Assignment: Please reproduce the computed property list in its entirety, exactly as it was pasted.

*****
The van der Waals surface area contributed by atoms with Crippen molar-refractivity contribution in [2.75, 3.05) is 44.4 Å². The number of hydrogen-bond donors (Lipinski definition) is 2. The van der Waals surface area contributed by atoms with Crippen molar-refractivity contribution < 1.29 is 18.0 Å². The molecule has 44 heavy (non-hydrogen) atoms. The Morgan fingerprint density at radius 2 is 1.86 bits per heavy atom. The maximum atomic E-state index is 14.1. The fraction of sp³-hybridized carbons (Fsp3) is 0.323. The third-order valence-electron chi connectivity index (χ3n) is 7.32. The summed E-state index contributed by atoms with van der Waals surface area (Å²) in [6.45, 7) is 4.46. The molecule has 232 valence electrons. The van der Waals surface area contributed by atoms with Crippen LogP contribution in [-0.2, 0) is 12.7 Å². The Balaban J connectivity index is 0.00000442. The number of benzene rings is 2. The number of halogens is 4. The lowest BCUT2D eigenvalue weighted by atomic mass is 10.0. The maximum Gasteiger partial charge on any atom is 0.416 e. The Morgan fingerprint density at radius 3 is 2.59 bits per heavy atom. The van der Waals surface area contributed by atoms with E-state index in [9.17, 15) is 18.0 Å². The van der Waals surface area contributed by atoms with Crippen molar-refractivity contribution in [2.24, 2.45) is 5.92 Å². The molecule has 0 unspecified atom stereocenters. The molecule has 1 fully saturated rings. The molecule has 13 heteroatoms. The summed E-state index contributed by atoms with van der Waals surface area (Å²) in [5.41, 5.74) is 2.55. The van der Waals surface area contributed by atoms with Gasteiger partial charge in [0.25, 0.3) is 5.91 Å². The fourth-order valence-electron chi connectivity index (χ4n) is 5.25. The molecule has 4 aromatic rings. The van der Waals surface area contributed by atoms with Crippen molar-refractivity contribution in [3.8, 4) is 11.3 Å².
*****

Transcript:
The van der Waals surface area contributed by atoms with Crippen molar-refractivity contribution in [2.75, 3.05) is 44.4 Å². The number of hydrogen-bond donors (Lipinski definition) is 2. The van der Waals surface area contributed by atoms with Crippen molar-refractivity contribution < 1.29 is 18.0 Å². The molecule has 44 heavy (non-hydrogen) atoms. The Morgan fingerprint density at radius 2 is 1.86 bits per heavy atom. The maximum atomic E-state index is 14.1. The fraction of sp³-hybridized carbons (Fsp3) is 0.323. The third-order valence-electron chi connectivity index (χ3n) is 7.32. The summed E-state index contributed by atoms with van der Waals surface area (Å²) in [6.45, 7) is 4.46. The molecule has 232 valence electrons. The van der Waals surface area contributed by atoms with Crippen LogP contribution in [-0.2, 0) is 12.7 Å². The Balaban J connectivity index is 0.00000442. The number of benzene rings is 2. The number of halogens is 4. The lowest BCUT2D eigenvalue weighted by atomic mass is 10.0. The maximum Gasteiger partial charge on any atom is 0.416 e. The Morgan fingerprint density at radius 3 is 2.59 bits per heavy atom. The van der Waals surface area contributed by atoms with E-state index in [9.17, 15) is 18.0 Å². The van der Waals surface area contributed by atoms with Crippen molar-refractivity contribution in [2.24, 2.45) is 5.92 Å². The molecule has 0 unspecified atom stereocenters. The molecule has 1 fully saturated rings. The molecule has 13 heteroatoms. The summed E-state index contributed by atoms with van der Waals surface area (Å²) in [5.41, 5.74) is 2.55. The van der Waals surface area contributed by atoms with Gasteiger partial charge in [0.25, 0.3) is 5.91 Å². The fourth-order valence-electron chi connectivity index (χ4n) is 5.25. The molecule has 4 aromatic rings. The van der Waals surface area contributed by atoms with Crippen molar-refractivity contribution in [3.8, 4) is 11.3 Å².